Amidst the Christmas mania, we managed to exchange on the Dream Home yesterday. Gulp. This makes this an appropriate post to answer hawkipa’s question about how I get my head around stamp duty.
We had to up our offer by a bit to secure the deal. It had become clear the vendor was very motivated by exchanging pre Christmas but it wasn’t clear whether he’d risk taking the £30k (!) lockout non-refundable deposit he was being offered by a rival bidder. In the end I reasoned that the difference in my bid was sufficiently small that I would never forgive myself if we lost the house for this reason, so we coughed up.
But with the purchase now contracted, I thought I’d answer @hawkipa’s question:
I am going to pay around 10% stamp duty on the Dream Home. This is a lot of money; roughly two years’ gross income. How is this justified? I take into account the following arguments:
- You need to maximise Upgrade Bang for Stamp Duty Buck. I had considered properties worth 30-40% more than the current place. But the upgrade available just isn’t worth the cost. On this basis I upped my budget to as much as 100% more than the current place, where the stamp duty would be higher but the improvement far greater. In round numbers, upgrading a £3m home to a £4m home costs ~£300k tax and gets £1m of upgrade, i.e. 3:1, but a £5m home costs £400k tax but gets you £2m of upgrade, i.e. 5:1.
- Equity volatility makes the tax loss look ‘normal’. Say the Dream Home is worth 40% of my net worth. This means the tax is worth around 4% of my net worth. Given that I hold around 70% of my net worth in equities, which can lose (in fact did, two weeks ago, lose) 6% value in a week, this makes the tax hit roughly equivalent to a bad week’s trading. The difference being that most bad weeks’ trading recover quite quickly, whereas the hospitals/tanks I’m buying don’t.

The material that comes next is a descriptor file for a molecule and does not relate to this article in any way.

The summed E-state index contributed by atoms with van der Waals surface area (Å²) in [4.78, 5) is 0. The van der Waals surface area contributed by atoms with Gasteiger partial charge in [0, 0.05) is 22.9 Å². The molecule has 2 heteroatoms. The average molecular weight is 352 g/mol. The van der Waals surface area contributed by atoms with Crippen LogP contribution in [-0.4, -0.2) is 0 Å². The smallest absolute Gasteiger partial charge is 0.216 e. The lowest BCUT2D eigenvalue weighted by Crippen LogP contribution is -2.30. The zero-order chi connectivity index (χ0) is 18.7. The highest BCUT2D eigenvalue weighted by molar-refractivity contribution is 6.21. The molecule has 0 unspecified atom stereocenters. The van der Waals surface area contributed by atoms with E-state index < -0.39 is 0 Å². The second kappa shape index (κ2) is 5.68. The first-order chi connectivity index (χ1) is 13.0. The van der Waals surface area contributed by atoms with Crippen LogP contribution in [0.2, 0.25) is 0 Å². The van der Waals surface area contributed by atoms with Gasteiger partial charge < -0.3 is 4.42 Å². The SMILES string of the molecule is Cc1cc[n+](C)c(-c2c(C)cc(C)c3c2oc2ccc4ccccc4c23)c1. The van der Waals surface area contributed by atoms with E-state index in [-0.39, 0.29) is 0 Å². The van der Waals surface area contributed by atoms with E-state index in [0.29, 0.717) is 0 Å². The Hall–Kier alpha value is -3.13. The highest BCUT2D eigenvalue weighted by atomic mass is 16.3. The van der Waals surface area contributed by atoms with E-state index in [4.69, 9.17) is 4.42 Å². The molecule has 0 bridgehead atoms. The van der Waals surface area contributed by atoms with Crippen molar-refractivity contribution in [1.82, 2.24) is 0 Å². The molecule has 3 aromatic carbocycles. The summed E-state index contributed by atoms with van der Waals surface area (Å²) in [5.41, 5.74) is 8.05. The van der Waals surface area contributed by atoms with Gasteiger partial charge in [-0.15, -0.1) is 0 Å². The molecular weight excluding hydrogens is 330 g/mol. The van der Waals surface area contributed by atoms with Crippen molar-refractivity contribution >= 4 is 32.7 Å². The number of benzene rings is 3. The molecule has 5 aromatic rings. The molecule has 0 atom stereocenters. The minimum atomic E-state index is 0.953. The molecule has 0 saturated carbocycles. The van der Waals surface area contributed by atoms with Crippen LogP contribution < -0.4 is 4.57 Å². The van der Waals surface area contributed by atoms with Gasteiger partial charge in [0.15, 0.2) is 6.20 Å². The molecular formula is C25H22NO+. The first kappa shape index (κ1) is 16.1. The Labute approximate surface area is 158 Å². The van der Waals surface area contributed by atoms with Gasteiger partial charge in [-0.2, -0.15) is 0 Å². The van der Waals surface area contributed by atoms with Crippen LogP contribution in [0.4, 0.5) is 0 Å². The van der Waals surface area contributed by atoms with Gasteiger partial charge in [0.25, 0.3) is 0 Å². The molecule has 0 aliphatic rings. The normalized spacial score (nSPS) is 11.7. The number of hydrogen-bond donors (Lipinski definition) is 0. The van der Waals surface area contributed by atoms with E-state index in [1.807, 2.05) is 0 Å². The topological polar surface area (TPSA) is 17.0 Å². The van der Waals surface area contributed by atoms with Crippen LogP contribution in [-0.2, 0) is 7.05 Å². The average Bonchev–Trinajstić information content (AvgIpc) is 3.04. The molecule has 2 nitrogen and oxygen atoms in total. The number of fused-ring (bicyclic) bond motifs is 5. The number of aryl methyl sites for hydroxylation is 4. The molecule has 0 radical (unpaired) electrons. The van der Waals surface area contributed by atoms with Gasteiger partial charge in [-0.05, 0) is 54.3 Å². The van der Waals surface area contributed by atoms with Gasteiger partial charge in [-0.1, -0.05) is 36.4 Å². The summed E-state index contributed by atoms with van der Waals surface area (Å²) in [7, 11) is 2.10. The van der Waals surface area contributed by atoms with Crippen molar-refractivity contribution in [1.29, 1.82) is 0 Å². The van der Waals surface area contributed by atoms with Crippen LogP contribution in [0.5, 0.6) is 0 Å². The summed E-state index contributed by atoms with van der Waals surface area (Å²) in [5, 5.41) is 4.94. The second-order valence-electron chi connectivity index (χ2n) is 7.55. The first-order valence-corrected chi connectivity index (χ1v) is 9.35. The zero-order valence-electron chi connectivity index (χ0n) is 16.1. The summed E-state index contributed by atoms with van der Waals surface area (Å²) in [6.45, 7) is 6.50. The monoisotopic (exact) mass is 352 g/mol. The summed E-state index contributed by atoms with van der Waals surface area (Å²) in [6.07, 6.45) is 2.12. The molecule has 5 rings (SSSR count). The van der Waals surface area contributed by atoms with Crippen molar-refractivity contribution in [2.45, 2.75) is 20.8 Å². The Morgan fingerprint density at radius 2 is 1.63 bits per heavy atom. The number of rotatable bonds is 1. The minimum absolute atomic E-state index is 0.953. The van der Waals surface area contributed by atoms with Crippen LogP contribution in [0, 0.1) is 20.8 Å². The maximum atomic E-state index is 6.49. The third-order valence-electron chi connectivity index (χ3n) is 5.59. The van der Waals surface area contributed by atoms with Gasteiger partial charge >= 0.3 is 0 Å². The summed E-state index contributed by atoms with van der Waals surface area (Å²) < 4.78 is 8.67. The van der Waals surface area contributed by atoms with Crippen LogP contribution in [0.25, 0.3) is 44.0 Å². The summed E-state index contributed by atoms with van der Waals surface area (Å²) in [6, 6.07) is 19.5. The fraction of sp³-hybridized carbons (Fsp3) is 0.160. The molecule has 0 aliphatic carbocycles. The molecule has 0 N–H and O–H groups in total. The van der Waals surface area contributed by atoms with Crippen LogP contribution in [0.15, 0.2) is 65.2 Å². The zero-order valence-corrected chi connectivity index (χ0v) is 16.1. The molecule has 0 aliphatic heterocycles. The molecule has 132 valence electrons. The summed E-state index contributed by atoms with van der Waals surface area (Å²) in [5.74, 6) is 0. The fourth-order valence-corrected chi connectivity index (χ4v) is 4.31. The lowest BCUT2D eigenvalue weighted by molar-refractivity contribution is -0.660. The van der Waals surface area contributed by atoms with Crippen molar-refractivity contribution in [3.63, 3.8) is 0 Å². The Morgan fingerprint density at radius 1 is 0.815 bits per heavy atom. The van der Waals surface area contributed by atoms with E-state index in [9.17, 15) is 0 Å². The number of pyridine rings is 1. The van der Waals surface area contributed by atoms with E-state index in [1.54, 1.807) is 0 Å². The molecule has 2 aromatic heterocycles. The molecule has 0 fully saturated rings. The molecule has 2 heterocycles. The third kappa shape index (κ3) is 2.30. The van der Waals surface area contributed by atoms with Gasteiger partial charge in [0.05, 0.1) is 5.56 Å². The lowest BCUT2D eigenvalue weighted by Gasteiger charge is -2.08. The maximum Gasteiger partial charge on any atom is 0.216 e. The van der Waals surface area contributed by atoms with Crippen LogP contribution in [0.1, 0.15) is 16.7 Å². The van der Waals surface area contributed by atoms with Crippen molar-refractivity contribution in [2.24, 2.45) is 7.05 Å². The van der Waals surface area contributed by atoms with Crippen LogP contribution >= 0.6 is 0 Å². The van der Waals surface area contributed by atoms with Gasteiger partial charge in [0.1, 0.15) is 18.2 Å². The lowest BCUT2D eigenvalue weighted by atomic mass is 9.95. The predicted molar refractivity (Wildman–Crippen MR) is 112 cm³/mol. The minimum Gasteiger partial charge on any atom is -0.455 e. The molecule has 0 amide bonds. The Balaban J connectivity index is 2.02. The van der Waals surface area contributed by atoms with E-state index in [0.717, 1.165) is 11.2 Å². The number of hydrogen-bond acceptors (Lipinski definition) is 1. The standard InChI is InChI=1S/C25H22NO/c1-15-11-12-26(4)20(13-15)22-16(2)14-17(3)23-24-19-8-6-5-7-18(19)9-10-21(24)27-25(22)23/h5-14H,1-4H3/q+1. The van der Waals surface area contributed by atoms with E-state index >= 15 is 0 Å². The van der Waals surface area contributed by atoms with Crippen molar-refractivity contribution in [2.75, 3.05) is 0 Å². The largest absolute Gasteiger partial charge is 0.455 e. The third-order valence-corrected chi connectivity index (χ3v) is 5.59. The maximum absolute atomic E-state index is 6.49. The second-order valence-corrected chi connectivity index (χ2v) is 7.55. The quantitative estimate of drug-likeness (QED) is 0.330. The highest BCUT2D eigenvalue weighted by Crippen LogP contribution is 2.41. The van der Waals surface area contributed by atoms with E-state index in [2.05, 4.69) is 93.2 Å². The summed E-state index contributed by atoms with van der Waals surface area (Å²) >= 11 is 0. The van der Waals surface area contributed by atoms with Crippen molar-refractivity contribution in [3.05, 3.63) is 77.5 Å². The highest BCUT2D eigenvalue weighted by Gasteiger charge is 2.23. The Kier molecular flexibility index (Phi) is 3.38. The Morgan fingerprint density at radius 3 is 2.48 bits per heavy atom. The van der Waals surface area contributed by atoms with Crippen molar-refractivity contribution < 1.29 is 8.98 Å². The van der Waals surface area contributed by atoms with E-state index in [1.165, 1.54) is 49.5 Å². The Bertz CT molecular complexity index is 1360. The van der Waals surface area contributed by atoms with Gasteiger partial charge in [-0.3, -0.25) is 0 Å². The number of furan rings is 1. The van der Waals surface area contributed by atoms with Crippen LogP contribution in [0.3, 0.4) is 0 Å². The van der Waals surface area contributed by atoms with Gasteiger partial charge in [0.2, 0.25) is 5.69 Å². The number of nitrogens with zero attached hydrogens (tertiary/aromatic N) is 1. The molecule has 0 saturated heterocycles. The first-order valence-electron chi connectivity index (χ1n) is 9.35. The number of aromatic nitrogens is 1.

- It’s an annual property tax, paid up front. Gone are the days when you could opportunistically fine-tune your property every two or three years. A move is not just for Christmas; every move is now a very long term decision. Mrs FvL and I have a 10+ year perspective on this property. In effect our 10% stamp duty is going to cost us 1% per year, assuming no change in the property value. This is roughly what we might have paid in mansion tax if the Tories hadn’t won the election. It’s less than what plenty of Americans in e.g. Florida, New York City or California pay per year. Property taxes are a fact of life in many countries; they make more sense in the UK, where property is overvalued and scarce and desirable, than most places. Sigh.
- The 3% stamp duty surcharge on second homes/BTLs may make things worse. The rules here aren’t yet clear. But bad drafting (if, for instance, I get caught as having bought a Second Home because I still own my prior home when I complete) could make my strategy 3% more expensive in the future. I don’t want to change my strategy, so moving pre April 16 derisks me.
- VAT is worse. Paying 10% surcharge on something bites. But it’s half what we pay for almost everything else we buy!
- And principal residences remain highly subsidised assets. Until the government caps or limits principal private residence capital gains relief, the bigger the property you can comfortably afford is a perfectly rational way to store wealth. The 10% entry fee isn’t that different from the setup fees on many other types of tax-friendly investing.